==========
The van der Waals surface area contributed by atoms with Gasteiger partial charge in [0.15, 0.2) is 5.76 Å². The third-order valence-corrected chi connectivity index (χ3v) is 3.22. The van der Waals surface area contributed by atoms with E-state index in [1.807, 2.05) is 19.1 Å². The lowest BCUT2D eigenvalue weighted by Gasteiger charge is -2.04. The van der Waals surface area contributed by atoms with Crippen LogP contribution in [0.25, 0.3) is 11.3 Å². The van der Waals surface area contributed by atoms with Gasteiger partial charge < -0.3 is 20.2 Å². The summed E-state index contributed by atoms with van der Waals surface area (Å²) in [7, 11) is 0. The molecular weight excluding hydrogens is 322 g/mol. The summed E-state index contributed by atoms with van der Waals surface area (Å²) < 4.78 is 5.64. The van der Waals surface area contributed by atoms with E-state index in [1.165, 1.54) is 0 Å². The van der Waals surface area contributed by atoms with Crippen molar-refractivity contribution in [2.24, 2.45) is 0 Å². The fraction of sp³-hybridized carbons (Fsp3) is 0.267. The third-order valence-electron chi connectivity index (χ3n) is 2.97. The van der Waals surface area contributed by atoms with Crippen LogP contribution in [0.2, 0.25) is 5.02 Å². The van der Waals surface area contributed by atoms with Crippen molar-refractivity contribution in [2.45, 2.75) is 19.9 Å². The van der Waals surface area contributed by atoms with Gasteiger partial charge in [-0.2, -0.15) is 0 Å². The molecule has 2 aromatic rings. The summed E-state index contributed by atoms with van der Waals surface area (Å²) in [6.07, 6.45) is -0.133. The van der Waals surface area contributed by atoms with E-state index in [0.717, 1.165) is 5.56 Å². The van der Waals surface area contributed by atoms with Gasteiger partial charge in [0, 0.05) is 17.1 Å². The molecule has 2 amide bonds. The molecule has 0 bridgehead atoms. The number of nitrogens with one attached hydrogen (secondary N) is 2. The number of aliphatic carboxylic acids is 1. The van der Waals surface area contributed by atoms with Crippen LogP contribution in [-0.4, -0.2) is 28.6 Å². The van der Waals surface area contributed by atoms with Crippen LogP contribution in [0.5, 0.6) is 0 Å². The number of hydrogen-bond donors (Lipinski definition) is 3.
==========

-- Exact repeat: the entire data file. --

The van der Waals surface area contributed by atoms with Gasteiger partial charge in [0.15, 0.2) is 5.76 Å². The third-order valence-corrected chi connectivity index (χ3v) is 3.22. The van der Waals surface area contributed by atoms with E-state index in [1.807, 2.05) is 19.1 Å². The lowest BCUT2D eigenvalue weighted by Gasteiger charge is -2.04. The van der Waals surface area contributed by atoms with Crippen LogP contribution in [0.25, 0.3) is 11.3 Å². The van der Waals surface area contributed by atoms with Gasteiger partial charge < -0.3 is 20.2 Å². The summed E-state index contributed by atoms with van der Waals surface area (Å²) in [7, 11) is 0. The molecular weight excluding hydrogens is 322 g/mol. The summed E-state index contributed by atoms with van der Waals surface area (Å²) < 4.78 is 5.64. The van der Waals surface area contributed by atoms with E-state index in [1.165, 1.54) is 0 Å². The van der Waals surface area contributed by atoms with Crippen molar-refractivity contribution in [2.24, 2.45) is 0 Å². The fraction of sp³-hybridized carbons (Fsp3) is 0.267. The third-order valence-electron chi connectivity index (χ3n) is 2.97. The van der Waals surface area contributed by atoms with Crippen LogP contribution in [0.2, 0.25) is 5.02 Å². The van der Waals surface area contributed by atoms with Crippen molar-refractivity contribution in [2.45, 2.75) is 19.9 Å². The van der Waals surface area contributed by atoms with Gasteiger partial charge in [-0.2, -0.15) is 0 Å². The molecule has 2 aromatic rings. The summed E-state index contributed by atoms with van der Waals surface area (Å²) in [6.07, 6.45) is -0.133. The van der Waals surface area contributed by atoms with E-state index in [0.717, 1.165) is 5.56 Å². The van der Waals surface area contributed by atoms with Gasteiger partial charge in [0, 0.05) is 17.1 Å². The molecule has 2 amide bonds. The molecule has 0 bridgehead atoms. The number of nitrogens with one attached hydrogen (secondary N) is 2. The number of aliphatic carboxylic acids is 1. The van der Waals surface area contributed by atoms with Crippen LogP contribution in [-0.4, -0.2) is 28.6 Å². The van der Waals surface area contributed by atoms with Crippen LogP contribution in [0.5, 0.6) is 0 Å². The number of hydrogen-bond donors (Lipinski definition) is 3.